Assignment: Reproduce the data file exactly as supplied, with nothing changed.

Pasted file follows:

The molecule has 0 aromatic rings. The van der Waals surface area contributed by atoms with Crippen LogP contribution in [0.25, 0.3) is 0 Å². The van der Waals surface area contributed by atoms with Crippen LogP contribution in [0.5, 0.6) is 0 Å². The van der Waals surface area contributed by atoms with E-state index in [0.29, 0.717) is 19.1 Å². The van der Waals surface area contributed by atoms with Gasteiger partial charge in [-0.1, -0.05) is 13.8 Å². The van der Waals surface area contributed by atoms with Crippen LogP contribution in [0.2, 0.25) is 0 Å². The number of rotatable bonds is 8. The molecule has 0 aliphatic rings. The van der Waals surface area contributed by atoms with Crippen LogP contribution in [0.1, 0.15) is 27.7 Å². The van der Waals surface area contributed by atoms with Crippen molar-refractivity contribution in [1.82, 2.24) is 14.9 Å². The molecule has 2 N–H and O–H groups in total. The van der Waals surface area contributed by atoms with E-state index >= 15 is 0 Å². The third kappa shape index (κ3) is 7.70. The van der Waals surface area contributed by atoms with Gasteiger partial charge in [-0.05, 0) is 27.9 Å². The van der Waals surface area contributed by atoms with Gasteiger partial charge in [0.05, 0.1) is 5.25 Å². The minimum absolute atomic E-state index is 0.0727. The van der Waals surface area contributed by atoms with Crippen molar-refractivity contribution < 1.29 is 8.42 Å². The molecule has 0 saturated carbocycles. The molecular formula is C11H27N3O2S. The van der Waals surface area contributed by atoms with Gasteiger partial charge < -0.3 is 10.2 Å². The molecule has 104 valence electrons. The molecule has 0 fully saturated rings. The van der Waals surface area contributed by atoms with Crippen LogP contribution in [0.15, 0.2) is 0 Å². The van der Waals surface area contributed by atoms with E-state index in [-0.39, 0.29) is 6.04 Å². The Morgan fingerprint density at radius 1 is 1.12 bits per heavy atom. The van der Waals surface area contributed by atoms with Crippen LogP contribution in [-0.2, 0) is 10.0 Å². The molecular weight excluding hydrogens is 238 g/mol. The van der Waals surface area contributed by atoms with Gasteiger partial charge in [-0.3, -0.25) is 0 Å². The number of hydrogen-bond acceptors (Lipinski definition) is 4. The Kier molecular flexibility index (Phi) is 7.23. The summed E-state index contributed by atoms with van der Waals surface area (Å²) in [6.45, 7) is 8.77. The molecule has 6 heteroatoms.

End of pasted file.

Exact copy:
The molecule has 0 aromatic rings. The van der Waals surface area contributed by atoms with Crippen LogP contribution in [0.25, 0.3) is 0 Å². The van der Waals surface area contributed by atoms with Crippen LogP contribution in [0.5, 0.6) is 0 Å². The van der Waals surface area contributed by atoms with E-state index in [0.29, 0.717) is 19.1 Å². The van der Waals surface area contributed by atoms with Gasteiger partial charge in [-0.1, -0.05) is 13.8 Å². The van der Waals surface area contributed by atoms with Crippen LogP contribution in [0.2, 0.25) is 0 Å². The number of rotatable bonds is 8. The molecule has 0 aliphatic rings. The van der Waals surface area contributed by atoms with Crippen LogP contribution in [0.1, 0.15) is 27.7 Å². The van der Waals surface area contributed by atoms with Crippen molar-refractivity contribution in [1.82, 2.24) is 14.9 Å². The molecule has 2 N–H and O–H groups in total. The van der Waals surface area contributed by atoms with E-state index >= 15 is 0 Å². The third kappa shape index (κ3) is 7.70. The van der Waals surface area contributed by atoms with Gasteiger partial charge in [-0.05, 0) is 27.9 Å². The van der Waals surface area contributed by atoms with Gasteiger partial charge in [0.05, 0.1) is 5.25 Å². The minimum absolute atomic E-state index is 0.0727. The van der Waals surface area contributed by atoms with Crippen molar-refractivity contribution < 1.29 is 8.42 Å². The molecule has 0 saturated carbocycles. The molecular formula is C11H27N3O2S. The van der Waals surface area contributed by atoms with Gasteiger partial charge < -0.3 is 10.2 Å². The molecule has 104 valence electrons. The molecule has 0 fully saturated rings. The van der Waals surface area contributed by atoms with Crippen LogP contribution in [0.15, 0.2) is 0 Å². The van der Waals surface area contributed by atoms with E-state index in [-0.39, 0.29) is 6.04 Å². The Morgan fingerprint density at radius 1 is 1.12 bits per heavy atom. The van der Waals surface area contributed by atoms with Crippen LogP contribution in [-0.2, 0) is 10.0 Å². The molecular weight excluding hydrogens is 238 g/mol. The van der Waals surface area contributed by atoms with Gasteiger partial charge in [-0.3, -0.25) is 0 Å². The number of hydrogen-bond acceptors (Lipinski definition) is 4. The Kier molecular flexibility index (Phi) is 7.23. The summed E-state index contributed by atoms with van der Waals surface area (Å²) in [6.45, 7) is 8.77. The molecule has 6 heteroatoms.